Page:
Deconstructing Decolonisation: Victor Questel’s Collected Poems

By | 15 May 2017

If Brathwaite vs. Walcott attested to the formation of an autonomous poetic field in the cricket-playing Caribbean, Rohlehr is one pole of a similar, if less remarked on, polarity in poetry criticism. Where the Guyanese Rohlehr writes flowing, expansive, and often circular commentaries that seek to cover all interpretative bases, the Jamaican Mervyn Morris writes highly condensed and suggestive essays that remind me of Wittgenstein’s maxim ‘whereof one cannot speak, thereof one must be silent’ – the maximalist and minimalist. Rohler wrote an entire monograph dedicated to exploring Brathwaite’s The Arrivants.1 An exhaustive and exhausting read, it successfully captures that collection’s broad narrative vision without skimping on the local poetic detail. Making my way through his similarly capacious commentary on Questel, I wondered whether this volume might not have been better served by the Morris treatment. (Given that Questel once referred to Morris disparagingly as a ‘cultural mulatto’, this eventuality would have been unlikely.2) Rohlehr’s critical instincts are to decode poetic images and techniques, often using the techniques and assumptions of narratology, which can have the effect of turning ambiguity into inevitability. He talks about narrators, protagonists and journeys when discussing poems whose voicing seemed to me to be quite unstable and which actively place obstructions before attempts at chronological narrative reconstruction. His personal familiarity with Questel also leads to some ad hominem readings of poems such as with ‘Absence’ (see p. 266).

In so saying, it cannot be doubted that Rohlehr’s commentary is a wonderful gift to the poetic and historical record. Many of his interpretative comments strike home, such as the effective reading of the Shaka poem (240-43), and the biographical notes and glosses provide invaluable historical, literary and personal cross-reference. His command of the corpuses of Walcott and Brathwaite allow us to see just how frequently Questel weaves and subtly negates their work. To take just one example of the rich historical knowledge he brings to bear: commenting on ‘Pan Drama’, Rohlehr recalls that Pan American Airways was a sponsor of the Pan Am North Stars steel orchestra and, therefore, ‘like all other commercial sponsors of Pan, part of the bourgeois pacification process of both Mas and Pan’ (192). Such precious information, though, can be hard to access within the baggy commentary, and some readers might be reluctant to make the effort. I would have preferred factual annotations for the poems with a more selective and tightly edited essay which discussed those poems Rohlehr regards as particularly significant. The commentary on ‘Father’, for example, is entirely perfunctory (239).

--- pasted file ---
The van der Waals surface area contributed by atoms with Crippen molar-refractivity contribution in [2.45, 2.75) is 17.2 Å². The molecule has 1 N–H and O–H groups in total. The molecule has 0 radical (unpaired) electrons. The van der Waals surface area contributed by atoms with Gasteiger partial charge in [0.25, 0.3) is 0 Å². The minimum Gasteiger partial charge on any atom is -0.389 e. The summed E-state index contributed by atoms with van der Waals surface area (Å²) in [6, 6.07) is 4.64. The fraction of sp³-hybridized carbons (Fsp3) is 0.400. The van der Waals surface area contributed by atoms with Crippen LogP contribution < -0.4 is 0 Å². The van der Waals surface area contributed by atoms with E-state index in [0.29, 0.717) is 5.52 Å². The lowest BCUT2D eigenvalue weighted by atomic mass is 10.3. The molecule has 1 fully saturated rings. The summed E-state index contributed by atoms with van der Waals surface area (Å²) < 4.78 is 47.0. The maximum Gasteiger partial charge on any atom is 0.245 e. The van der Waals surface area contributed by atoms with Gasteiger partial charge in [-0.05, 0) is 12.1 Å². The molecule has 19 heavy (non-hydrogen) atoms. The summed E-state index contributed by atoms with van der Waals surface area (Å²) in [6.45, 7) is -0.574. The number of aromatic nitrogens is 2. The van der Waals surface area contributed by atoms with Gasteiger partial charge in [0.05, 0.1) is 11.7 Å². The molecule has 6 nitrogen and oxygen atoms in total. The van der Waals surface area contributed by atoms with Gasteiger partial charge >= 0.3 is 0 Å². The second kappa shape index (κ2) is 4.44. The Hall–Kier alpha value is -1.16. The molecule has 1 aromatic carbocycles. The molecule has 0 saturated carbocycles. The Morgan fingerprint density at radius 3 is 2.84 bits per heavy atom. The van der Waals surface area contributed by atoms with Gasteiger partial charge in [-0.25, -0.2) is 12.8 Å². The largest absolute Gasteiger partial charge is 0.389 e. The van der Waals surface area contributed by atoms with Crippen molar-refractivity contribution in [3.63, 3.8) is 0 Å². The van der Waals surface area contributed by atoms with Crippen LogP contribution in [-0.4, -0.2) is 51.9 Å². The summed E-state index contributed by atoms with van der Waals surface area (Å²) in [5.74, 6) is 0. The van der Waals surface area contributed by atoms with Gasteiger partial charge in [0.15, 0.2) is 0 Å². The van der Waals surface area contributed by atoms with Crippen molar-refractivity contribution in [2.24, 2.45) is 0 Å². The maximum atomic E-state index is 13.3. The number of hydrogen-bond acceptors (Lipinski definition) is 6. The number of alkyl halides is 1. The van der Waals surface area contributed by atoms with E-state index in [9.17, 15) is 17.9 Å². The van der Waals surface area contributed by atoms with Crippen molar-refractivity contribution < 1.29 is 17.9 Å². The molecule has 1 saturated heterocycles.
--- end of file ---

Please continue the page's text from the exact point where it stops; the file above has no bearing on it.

Curiously, when signing off at the end of the notes, Rohlehr indicates that he spent only sixteen days preparing the 111 pages of small-font notes. It’s not clear whether this is intended as a boast or a kind of deprecation. I prefer to see it as the latter: an indication that he worked his way through Questel’s corpus in an intensive yet spontaneous manner, signalling that his commentary is something of a first draft written by a teacher, colleague and friend uniquely placed to conduct this exercise. The poems now await a more circumspect and deliberated treatment. They deserve one, for Questel’s is a quite distinctive poetic idiom which gives us an unusual view onto the ways in which conditions in the aftermath of Caribbean decolonisation placed unusual pressures on poetry’s capacity for self-reflection.

  1. Gordon Rohlehr, Pathfinder: Black Awakening in the Arrivants of Edward Kamau Brathwaite (Tunapuna: Gordon Rohlehr, 1981).
  2. Daryl Cumber Dance (ed.), Fifty Caribbean Writers: A Bio-bibliographical Critical Sourcebook (Wesport: Greenwood Press, 1986), 353.
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